Context: The Supreme Court has observed that the Governor would undermine democracy if they use their constitutional office to call for a trust vote, citing dissension within a ruling political party.
The Supreme Court’s Observations
- The court said that the Governor cannot enter into any area by which his action would result in the fall of a government.
- The court was referring to the decision of Maharashtra Governor to call for a trust vote on the floor of the House, which eventually led to the fall of the MVA government in 2022.
- The court further added that the government had already established its majority in the House, and the Governor using his powers to fasten the fall of an elected government could undermine democracy.
- On the question of violation of core ideology by the ruling party, the court said that it is not a ground for calling of a trust vote by the Governor.
- A trust vote or floor test or no-confidence motion is a constitutional mechanism used to determine if the ruling government enjoys the support of the legislature.
- This helps the elected representatives to determine if the Council of Ministers enjoyed confidence of the House.
- Objective: The main idea behind the trust vote is to uphold the political accountability of the elected government to the State legislature.
- In Constitution: There is no mention of the term ‘No confidence motion’ or ‘floor test’ in the Constitution, but Articles 75 and 164 mention that the executive is collectively responsible to their respective legislatures.
- A trust vote can only be held in the lower house or the Vidhan Sabha. The gap between two trust votes must be six months.
- Implications of trust vote: The incumbent Chief Minister has to resign if the Council of Ministers fails to prove their majority in the house.
Composite Floor Test
- A Composite Floor Test can be conducted only when more than one person stakes claim to form the government.
- In this case, the governor may call for a special session to see who has the majority.
Process of Trust Vote
- The process finds mention under rule 198 of the Lok Sabha. A no-confidence motion can be moved against the ruling government by any member from the Opposition.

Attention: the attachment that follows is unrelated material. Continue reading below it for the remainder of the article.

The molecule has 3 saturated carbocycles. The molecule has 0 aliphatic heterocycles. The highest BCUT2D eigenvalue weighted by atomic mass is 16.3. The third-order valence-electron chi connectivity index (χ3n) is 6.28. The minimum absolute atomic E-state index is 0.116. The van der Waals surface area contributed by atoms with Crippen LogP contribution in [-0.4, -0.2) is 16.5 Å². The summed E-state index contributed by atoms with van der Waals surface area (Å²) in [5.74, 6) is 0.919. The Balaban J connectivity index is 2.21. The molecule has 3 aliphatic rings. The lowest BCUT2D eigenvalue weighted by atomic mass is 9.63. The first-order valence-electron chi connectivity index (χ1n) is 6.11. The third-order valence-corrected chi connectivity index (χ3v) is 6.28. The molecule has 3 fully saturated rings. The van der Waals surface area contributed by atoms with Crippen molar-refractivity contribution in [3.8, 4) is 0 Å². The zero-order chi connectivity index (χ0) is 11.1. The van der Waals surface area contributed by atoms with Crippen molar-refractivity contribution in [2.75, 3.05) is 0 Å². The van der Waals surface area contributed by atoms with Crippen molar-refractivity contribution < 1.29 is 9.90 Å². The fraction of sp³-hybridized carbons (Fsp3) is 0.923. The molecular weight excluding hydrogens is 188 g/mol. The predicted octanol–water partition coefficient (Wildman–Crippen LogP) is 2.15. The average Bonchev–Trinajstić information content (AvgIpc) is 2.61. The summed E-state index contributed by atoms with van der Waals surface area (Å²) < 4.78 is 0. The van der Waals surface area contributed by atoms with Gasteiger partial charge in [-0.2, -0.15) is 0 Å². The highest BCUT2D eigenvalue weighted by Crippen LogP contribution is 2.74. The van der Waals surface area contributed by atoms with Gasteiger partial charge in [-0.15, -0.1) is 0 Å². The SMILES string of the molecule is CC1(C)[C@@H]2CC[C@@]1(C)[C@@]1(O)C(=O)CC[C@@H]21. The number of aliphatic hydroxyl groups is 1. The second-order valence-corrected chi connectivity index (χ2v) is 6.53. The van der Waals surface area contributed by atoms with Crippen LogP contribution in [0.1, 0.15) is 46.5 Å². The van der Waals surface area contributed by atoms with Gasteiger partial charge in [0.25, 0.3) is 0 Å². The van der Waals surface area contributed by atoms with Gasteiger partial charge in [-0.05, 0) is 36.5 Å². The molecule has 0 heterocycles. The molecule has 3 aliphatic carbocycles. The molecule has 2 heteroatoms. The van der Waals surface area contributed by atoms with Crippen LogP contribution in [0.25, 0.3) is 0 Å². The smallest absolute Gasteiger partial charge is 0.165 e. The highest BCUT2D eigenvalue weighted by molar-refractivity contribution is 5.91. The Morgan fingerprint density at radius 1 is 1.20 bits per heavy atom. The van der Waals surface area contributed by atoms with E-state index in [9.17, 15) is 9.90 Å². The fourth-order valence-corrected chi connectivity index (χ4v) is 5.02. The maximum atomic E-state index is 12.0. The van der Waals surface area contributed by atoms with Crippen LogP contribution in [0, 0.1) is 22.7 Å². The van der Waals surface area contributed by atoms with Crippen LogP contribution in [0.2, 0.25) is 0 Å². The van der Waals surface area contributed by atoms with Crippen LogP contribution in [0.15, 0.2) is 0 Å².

- The motion needs the backing of at least 50 members before it is accepted and subsequently, a date is set by the Speaker for the discussion of the motion.
- The discussion on the motion has to be within 10 days from the date of acceptance.
- Three different types of voting methods can be employed:
- Ballot vote – Voting in secret in a ballot box. It is similar to voting in elections of the Parliament.
- Voice vote – Oral votes of present legislators are taken to determine majority.
- Division vote – Electronic gadgets or slips are used for division of votes.
Governor’s Role in Trust Vote
- Under Article 174 of the Constitution, the Governor can summon, dissolve and prorogue the state legislative assembly. This is carried on the aid and advice of the Council of Ministers.
- However, the Governor can use his discretionary powers under Article 174 only in cases where the Constitution expressly specifies.
- This includes the situation when the chief minister has lost the support of the House and his strength is debatable.
Supreme Court Rulings on Trust Vote/Governor’s role
- Shivraj Chouhan vs Speaker case (2018)
- The Governor can ask for a floor test if he/she believes, based on facts, that the government no longer enjoys the confidence of the legislature.
- The Governor, in any way, shall not favour any party when it comes to the timing of the trust vote.
- Governor can go ahead with a trust vote even if disqualification cases of rebel MLAs is pending before the Speaker of the House, and not wait for the Speaker’s decision.
- The decision of Governor having “relevant and suitable material” to summon a floor test is up for judicial scrutiny.
- SR Bommai Case (1994)
- The court had ruled that the refusal of the Chief Minister to undergo the floor test will be considered as the Government losing the faith of its own legislature.
- Pratap Gowda Patil vs State of Karnataka case (2019)
- The court ruled that the rebel MLAs have the right to skip the floor test voting process in the House.
- The Governor, under provision of Article 174, has the power to dissolve the Assembly at his own discretion, when the state government does not enjoy the confidence of the House.
- Nabam Rebia case (2016)
- The court said that the Governor can summon, prorogue and dissolve the House, only on the aid and advice of the council of ministers.
- However, if the governor had reasons to believe that the chief minister and the council of ministers have lost the confidence of the House, a floor test could be ordered.